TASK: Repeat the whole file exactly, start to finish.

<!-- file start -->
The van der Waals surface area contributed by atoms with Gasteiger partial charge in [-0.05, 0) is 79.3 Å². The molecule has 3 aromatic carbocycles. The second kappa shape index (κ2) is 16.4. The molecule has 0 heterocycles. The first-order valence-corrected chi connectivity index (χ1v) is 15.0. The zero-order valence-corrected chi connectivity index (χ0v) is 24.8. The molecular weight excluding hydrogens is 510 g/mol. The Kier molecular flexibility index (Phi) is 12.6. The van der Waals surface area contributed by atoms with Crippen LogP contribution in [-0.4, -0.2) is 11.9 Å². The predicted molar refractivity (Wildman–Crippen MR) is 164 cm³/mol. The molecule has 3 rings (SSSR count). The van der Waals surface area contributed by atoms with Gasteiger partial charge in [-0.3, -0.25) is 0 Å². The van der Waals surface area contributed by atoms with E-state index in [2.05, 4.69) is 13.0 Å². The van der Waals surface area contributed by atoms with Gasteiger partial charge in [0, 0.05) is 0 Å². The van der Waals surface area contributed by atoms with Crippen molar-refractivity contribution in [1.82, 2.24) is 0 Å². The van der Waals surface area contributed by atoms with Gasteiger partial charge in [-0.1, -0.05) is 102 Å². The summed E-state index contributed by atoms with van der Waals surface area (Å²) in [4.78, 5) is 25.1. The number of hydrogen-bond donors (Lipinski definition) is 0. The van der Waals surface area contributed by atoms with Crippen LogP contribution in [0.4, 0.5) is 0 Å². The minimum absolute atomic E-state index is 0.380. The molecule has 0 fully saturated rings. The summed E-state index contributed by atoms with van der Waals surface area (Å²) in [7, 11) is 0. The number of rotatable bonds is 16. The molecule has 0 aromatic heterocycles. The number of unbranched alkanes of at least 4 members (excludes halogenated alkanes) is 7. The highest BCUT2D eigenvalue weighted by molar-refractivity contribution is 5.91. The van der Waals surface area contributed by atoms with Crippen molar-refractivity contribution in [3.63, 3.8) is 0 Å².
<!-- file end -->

The van der Waals surface area contributed by atoms with Gasteiger partial charge in [-0.05, 0) is 79.3 Å². The molecule has 3 aromatic carbocycles. The second kappa shape index (κ2) is 16.4. The molecule has 0 heterocycles. The first-order valence-corrected chi connectivity index (χ1v) is 15.0. The zero-order valence-corrected chi connectivity index (χ0v) is 24.8. The molecular weight excluding hydrogens is 510 g/mol. The Kier molecular flexibility index (Phi) is 12.6. The van der Waals surface area contributed by atoms with Crippen LogP contribution in [-0.4, -0.2) is 11.9 Å². The predicted molar refractivity (Wildman–Crippen MR) is 164 cm³/mol. The molecule has 3 rings (SSSR count). The van der Waals surface area contributed by atoms with Gasteiger partial charge in [-0.3, -0.25) is 0 Å². The van der Waals surface area contributed by atoms with E-state index in [2.05, 4.69) is 13.0 Å². The van der Waals surface area contributed by atoms with Gasteiger partial charge in [0, 0.05) is 0 Å². The van der Waals surface area contributed by atoms with Crippen molar-refractivity contribution in [1.82, 2.24) is 0 Å². The van der Waals surface area contributed by atoms with Gasteiger partial charge in [-0.1, -0.05) is 102 Å². The summed E-state index contributed by atoms with van der Waals surface area (Å²) in [4.78, 5) is 25.1. The number of hydrogen-bond donors (Lipinski definition) is 0. The van der Waals surface area contributed by atoms with Crippen LogP contribution in [0.4, 0.5) is 0 Å². The minimum absolute atomic E-state index is 0.380. The molecule has 0 fully saturated rings. The summed E-state index contributed by atoms with van der Waals surface area (Å²) in [7, 11) is 0. The number of rotatable bonds is 16. The molecule has 0 aromatic heterocycles. The number of unbranched alkanes of at least 4 members (excludes halogenated alkanes) is 7. The highest BCUT2D eigenvalue weighted by molar-refractivity contribution is 5.91. The van der Waals surface area contributed by atoms with Crippen molar-refractivity contribution in [3.63, 3.8) is 0 Å².